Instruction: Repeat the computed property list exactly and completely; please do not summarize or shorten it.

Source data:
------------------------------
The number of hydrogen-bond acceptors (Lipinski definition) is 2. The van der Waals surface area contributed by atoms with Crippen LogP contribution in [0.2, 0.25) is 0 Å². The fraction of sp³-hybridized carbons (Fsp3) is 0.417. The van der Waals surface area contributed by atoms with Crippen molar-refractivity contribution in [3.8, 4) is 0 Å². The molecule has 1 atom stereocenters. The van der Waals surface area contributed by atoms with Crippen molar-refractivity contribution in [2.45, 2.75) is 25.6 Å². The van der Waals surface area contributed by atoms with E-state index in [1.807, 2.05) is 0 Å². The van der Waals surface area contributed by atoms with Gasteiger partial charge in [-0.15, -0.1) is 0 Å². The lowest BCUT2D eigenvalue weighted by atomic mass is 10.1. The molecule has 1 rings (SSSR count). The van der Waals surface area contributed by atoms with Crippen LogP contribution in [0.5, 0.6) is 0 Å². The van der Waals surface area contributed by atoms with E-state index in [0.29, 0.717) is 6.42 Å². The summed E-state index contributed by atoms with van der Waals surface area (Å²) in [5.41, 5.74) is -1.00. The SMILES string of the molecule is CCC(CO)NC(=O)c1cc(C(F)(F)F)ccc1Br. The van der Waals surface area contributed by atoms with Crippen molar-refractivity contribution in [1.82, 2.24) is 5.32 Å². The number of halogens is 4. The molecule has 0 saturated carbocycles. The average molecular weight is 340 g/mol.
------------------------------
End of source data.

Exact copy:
The number of hydrogen-bond acceptors (Lipinski definition) is 2. The van der Waals surface area contributed by atoms with Crippen LogP contribution in [0.2, 0.25) is 0 Å². The fraction of sp³-hybridized carbons (Fsp3) is 0.417. The van der Waals surface area contributed by atoms with Crippen molar-refractivity contribution in [3.8, 4) is 0 Å². The molecule has 1 atom stereocenters. The van der Waals surface area contributed by atoms with Crippen molar-refractivity contribution in [2.45, 2.75) is 25.6 Å². The van der Waals surface area contributed by atoms with E-state index in [1.807, 2.05) is 0 Å². The van der Waals surface area contributed by atoms with Gasteiger partial charge in [-0.15, -0.1) is 0 Å². The lowest BCUT2D eigenvalue weighted by atomic mass is 10.1. The molecule has 1 rings (SSSR count). The van der Waals surface area contributed by atoms with Crippen LogP contribution in [0.5, 0.6) is 0 Å². The van der Waals surface area contributed by atoms with E-state index in [0.29, 0.717) is 6.42 Å². The summed E-state index contributed by atoms with van der Waals surface area (Å²) in [5.41, 5.74) is -1.00. The SMILES string of the molecule is CCC(CO)NC(=O)c1cc(C(F)(F)F)ccc1Br. The van der Waals surface area contributed by atoms with Crippen molar-refractivity contribution in [1.82, 2.24) is 5.32 Å². The number of halogens is 4. The molecule has 0 saturated carbocycles. The average molecular weight is 340 g/mol.